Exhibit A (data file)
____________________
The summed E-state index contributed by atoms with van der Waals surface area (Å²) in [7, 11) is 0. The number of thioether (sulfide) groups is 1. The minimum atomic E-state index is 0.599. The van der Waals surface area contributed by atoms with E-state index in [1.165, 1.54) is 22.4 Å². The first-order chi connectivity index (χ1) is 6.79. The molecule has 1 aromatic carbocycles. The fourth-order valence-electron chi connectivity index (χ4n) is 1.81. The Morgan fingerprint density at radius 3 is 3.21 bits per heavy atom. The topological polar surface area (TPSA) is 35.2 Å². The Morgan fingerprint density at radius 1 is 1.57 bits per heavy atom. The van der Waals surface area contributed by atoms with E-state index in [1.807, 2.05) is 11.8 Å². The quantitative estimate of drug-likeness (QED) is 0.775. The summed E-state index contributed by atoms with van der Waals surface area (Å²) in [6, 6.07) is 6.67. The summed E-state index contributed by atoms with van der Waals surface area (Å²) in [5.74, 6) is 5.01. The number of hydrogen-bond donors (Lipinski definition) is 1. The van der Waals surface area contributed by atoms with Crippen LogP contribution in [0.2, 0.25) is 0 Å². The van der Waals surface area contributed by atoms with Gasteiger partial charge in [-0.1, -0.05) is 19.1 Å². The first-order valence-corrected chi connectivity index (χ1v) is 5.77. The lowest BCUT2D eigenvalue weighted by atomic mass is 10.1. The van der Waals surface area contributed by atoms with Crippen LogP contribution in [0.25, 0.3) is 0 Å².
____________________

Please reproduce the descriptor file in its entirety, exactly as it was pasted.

The summed E-state index contributed by atoms with van der Waals surface area (Å²) in [7, 11) is 0. The number of thioether (sulfide) groups is 1. The minimum atomic E-state index is 0.599. The van der Waals surface area contributed by atoms with E-state index in [1.165, 1.54) is 22.4 Å². The first-order chi connectivity index (χ1) is 6.79. The molecule has 1 aromatic carbocycles. The fourth-order valence-electron chi connectivity index (χ4n) is 1.81. The Morgan fingerprint density at radius 3 is 3.21 bits per heavy atom. The topological polar surface area (TPSA) is 35.2 Å². The Morgan fingerprint density at radius 1 is 1.57 bits per heavy atom. The van der Waals surface area contributed by atoms with E-state index in [1.807, 2.05) is 11.8 Å². The quantitative estimate of drug-likeness (QED) is 0.775. The summed E-state index contributed by atoms with van der Waals surface area (Å²) in [6, 6.07) is 6.67. The summed E-state index contributed by atoms with van der Waals surface area (Å²) in [5.74, 6) is 5.01. The number of hydrogen-bond donors (Lipinski definition) is 1. The van der Waals surface area contributed by atoms with Crippen LogP contribution in [0.2, 0.25) is 0 Å². The van der Waals surface area contributed by atoms with Gasteiger partial charge in [-0.1, -0.05) is 19.1 Å². The first-order valence-corrected chi connectivity index (χ1v) is 5.77. The lowest BCUT2D eigenvalue weighted by atomic mass is 10.1. The van der Waals surface area contributed by atoms with Crippen LogP contribution in [0.25, 0.3) is 0 Å².